I recently saw a news report about elderly people selling drugs and being prosecuted as drug dealers. I admit I was a little surprised, but only that they were being prosecuted. I mean, come on, Grandma being charged with selling her prescription medicine?
The elderly, usually on a fixed income and faced with rising prices on everything from groceries to toilet paper, have always had to be a little frugal. If their health is good, they might be able to find some form of employment to supplement their pension, perhaps working as a greeter at Walmart or selling tickets at a movie theater. However, many are not in good health. They deal with pain daily from arthritis and other diseases. Now, they have found a new way to earn some extra money. According to AARP, senior citizens are often recruited by drug dealers, through either coercion or a promise of monetary compensation; and once an elderly person begins to sell their prescriptions, it’s hard for them to stop. The money is too good and, I’d imagine, the fear of retribution from the drug dealer is too strong.
What drugs are they selling? Oxycodone and other painkillers, mostly, but also antibiotics and other drugs that doctors have prescribed for daily use. One report says that the elderly in the U.S. account for 40% of painkiller use. Sometimes these pills go for $50 each. That’s a lot of money for an older person to turn down.
These same drugs are causing overdose deaths, and are considered to be part of the opioid epidemic in Western Pennsylvania.
This Pittsburgh criminal defense lawyer has heard of people as old as 91 years selling their monthly medications. They often get them in 90-day supplies, because it’s cheaper and their insurance encourages them to go a less expensive route. If they don’t use all those pills in that three-month period, there is the potential to make some serious money.
Too, many elderly people may not understand how serious selling their prescriptions is, and how dangerous the drugs are. To them, they’re helping out someone in need or helping themselves pay the electric bill. They don’t realize the deadly effects of some of these drugs.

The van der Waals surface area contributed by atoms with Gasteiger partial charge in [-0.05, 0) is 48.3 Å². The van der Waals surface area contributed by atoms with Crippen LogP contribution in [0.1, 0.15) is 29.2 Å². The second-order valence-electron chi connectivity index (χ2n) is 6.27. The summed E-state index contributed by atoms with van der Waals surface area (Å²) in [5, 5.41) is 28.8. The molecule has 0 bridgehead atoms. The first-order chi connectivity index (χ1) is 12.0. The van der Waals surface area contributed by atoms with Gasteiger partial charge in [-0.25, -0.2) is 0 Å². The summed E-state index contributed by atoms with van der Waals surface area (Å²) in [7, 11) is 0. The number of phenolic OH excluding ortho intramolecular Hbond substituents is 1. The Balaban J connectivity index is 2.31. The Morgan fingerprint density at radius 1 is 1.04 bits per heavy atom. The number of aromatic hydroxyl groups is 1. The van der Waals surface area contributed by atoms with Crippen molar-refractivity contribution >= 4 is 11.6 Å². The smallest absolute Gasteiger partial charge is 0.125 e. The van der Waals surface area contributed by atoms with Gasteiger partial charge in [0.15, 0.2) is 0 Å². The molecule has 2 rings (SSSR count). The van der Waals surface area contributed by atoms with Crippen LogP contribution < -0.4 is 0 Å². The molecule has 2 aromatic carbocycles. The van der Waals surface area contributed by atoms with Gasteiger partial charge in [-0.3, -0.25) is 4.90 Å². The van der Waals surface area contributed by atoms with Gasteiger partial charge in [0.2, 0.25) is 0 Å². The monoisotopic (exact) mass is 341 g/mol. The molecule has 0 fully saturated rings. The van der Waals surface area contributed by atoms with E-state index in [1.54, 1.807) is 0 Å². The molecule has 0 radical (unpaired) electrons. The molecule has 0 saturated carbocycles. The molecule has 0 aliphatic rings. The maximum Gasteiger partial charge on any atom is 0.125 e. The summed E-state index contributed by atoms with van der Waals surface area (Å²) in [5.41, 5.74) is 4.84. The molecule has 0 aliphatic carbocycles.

Unfortunately for these seniors, the police and the Drug Enforcement Agency don’t look kindly on the practice. While judges often give lighter sentences to the elderly and juries are often surprised that the defendant is a senior citizen, the cops and DEA are not about to stop arresting them. Frequently, an elderly person’s arrest for drug dealing is their first time in trouble with the law.
Steps are being taken in some states, Pennsylvania being one of them, to limit the amount of pills a person can get in a prescription. In November of 2016, the legislature passed a law that limits the prescriptions an urgent care or emergency room doctor can give to a patient to no more than a seven-day supply. These doctors are also prevented from writing prescriptions for refills of those drugs. They must refer for treatment people they suspect of being at risk for substance abuse, and they must check the Prescription Drug Monitoring Program before they give a patient a prescription, to see if the person has been given opioids already by another provider.
This law went into effect on January 1, 2017.
While the new law will certainly slow the problem down, I doubt it will ever go away. The consequences may frighten them, but the advantages to the elderly drug dealer are too great, and often far too seductive.